O Virgin Mary! we acknowledge thee to be the mystic candlestick on which was placed the Light inaccessible; thereby thou hast enlightened the minds of all the faithful, and hast put to flight the darkness of sin.

Thus do we cry out to thee in words of thankful love: Hail, most pure dwelling of spiritual Light! Hail, cause of our union with God! Hail, destroyer of the curse! Hail, O thou that didst call from their exile the children of this earth.

[1] St Matt. xiii 33.

ST BENET BISCOP is one of the great Benedictine saints to whom England owes so much. His devotion and loyalty to the Holy See, his love of learning, his zeal for the beauty of the house of God, for the monastic observance and for the Church's chant, show him to be a true monk, though his influence extended far wider than the narrow limits of his monastery, and affected the social condition of the people and the whole life of the Church in England. His feast is kept in several dioceses in England, but as there is no uniformity with regard to the date, we have inserted it in our calendar on the day of his death.

St Benet stands out among the great travellers in the cause of religion. He visited Rome no fewer than seven times, not only to satisfy his own devotion, but to obtain from the mother of all the churches the purest traditions, the most correct books for use in the divine liturgy, and objects of piety wherewith to inspire the devotion of the faithful. These treasures were all destined to be used for the benefit of his own countrymen, who were unable to seek them for themselves at the fountain-head. He inspired all those with whom he came in contact with a more exalted idea of the dignity of the worship of God. With regard to the Divine Service, his ruling principle was that nothing but the best was worthy of use, whether it were in the carrying out of liturgical functions or the actual fabric of the church. In his day Britain was far behind the continental nations in industry and art, and stone buildings were hardly known. St Benet, therefore, journeyed into Gaul to procure stonemasons, who came to the monastery at Wearmouth in Northumbria, and, with the help of the monks whom they instructed, built a stone church for the Community. The making and use of glass was also unknown in these islands at the time, and again St Benet sent messengers to Gaul who brought back workers in glass to glaze the windows of his church.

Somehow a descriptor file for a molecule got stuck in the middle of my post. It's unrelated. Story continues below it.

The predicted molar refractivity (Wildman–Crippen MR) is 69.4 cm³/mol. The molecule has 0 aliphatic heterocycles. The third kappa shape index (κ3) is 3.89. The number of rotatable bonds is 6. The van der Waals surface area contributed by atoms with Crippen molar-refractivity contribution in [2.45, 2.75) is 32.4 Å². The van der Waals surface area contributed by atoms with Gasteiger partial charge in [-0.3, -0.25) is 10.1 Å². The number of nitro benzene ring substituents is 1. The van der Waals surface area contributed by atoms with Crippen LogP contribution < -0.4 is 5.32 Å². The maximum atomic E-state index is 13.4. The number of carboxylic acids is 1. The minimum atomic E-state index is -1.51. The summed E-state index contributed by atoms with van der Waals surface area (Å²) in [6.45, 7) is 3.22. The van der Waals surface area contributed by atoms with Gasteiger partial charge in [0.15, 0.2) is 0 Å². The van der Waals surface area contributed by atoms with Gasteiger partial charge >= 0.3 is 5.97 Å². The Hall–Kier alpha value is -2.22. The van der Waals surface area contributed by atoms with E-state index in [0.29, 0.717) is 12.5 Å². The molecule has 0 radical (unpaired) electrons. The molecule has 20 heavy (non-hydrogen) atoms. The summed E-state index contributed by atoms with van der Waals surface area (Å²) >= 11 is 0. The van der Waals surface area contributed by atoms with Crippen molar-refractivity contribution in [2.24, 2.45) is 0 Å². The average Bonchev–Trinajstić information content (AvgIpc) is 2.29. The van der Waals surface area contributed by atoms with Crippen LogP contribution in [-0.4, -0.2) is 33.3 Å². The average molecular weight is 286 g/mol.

The record of St Benet's life has come down to us as written by the Venerable Bede, who was a monk of the abbey founded by the saint at Jarrow. Bede was admitted into this monastery when a child, during the lifetime of St Benet Biscop, and thus in his Life speaks from personal experience. He records several charming incidents which are not included in the Breviary lessons, one of which is given here as being illustrative of the saint's zeal for the Divine Office.